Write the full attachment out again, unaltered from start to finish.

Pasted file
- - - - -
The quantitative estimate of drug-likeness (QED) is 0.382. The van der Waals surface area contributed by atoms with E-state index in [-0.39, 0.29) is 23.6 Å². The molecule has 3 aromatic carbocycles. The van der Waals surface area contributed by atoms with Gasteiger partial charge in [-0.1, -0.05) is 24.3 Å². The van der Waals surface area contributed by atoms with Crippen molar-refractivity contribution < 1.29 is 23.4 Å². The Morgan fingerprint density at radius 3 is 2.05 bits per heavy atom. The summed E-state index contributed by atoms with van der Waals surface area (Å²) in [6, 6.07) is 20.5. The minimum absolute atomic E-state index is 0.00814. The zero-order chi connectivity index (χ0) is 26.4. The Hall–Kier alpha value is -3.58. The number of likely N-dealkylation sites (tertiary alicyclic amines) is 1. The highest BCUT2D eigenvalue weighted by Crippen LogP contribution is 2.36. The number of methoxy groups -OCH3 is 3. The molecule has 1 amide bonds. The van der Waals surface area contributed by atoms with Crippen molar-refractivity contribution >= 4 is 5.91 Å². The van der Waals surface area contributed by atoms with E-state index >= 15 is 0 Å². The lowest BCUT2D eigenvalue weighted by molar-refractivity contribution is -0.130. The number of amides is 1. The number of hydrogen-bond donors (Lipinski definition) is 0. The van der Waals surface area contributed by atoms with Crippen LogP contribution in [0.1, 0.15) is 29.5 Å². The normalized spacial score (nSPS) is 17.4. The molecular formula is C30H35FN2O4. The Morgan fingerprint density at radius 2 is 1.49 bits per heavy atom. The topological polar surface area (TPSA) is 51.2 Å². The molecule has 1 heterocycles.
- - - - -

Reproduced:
The quantitative estimate of drug-likeness (QED) is 0.382. The van der Waals surface area contributed by atoms with E-state index in [-0.39, 0.29) is 23.6 Å². The molecule has 3 aromatic carbocycles. The van der Waals surface area contributed by atoms with Gasteiger partial charge in [-0.1, -0.05) is 24.3 Å². The van der Waals surface area contributed by atoms with Crippen molar-refractivity contribution < 1.29 is 23.4 Å². The Morgan fingerprint density at radius 3 is 2.05 bits per heavy atom. The summed E-state index contributed by atoms with van der Waals surface area (Å²) in [6, 6.07) is 20.5. The minimum absolute atomic E-state index is 0.00814. The zero-order chi connectivity index (χ0) is 26.4. The Hall–Kier alpha value is -3.58. The number of likely N-dealkylation sites (tertiary alicyclic amines) is 1. The highest BCUT2D eigenvalue weighted by Crippen LogP contribution is 2.36. The number of methoxy groups -OCH3 is 3. The molecule has 1 amide bonds. The van der Waals surface area contributed by atoms with Crippen molar-refractivity contribution >= 4 is 5.91 Å². The van der Waals surface area contributed by atoms with E-state index >= 15 is 0 Å². The lowest BCUT2D eigenvalue weighted by molar-refractivity contribution is -0.130. The number of amides is 1. The number of hydrogen-bond donors (Lipinski definition) is 0. The van der Waals surface area contributed by atoms with Crippen LogP contribution in [0.1, 0.15) is 29.5 Å². The normalized spacial score (nSPS) is 17.4. The molecular formula is C30H35FN2O4. The Morgan fingerprint density at radius 2 is 1.49 bits per heavy atom. The topological polar surface area (TPSA) is 51.2 Å². The molecule has 1 heterocycles.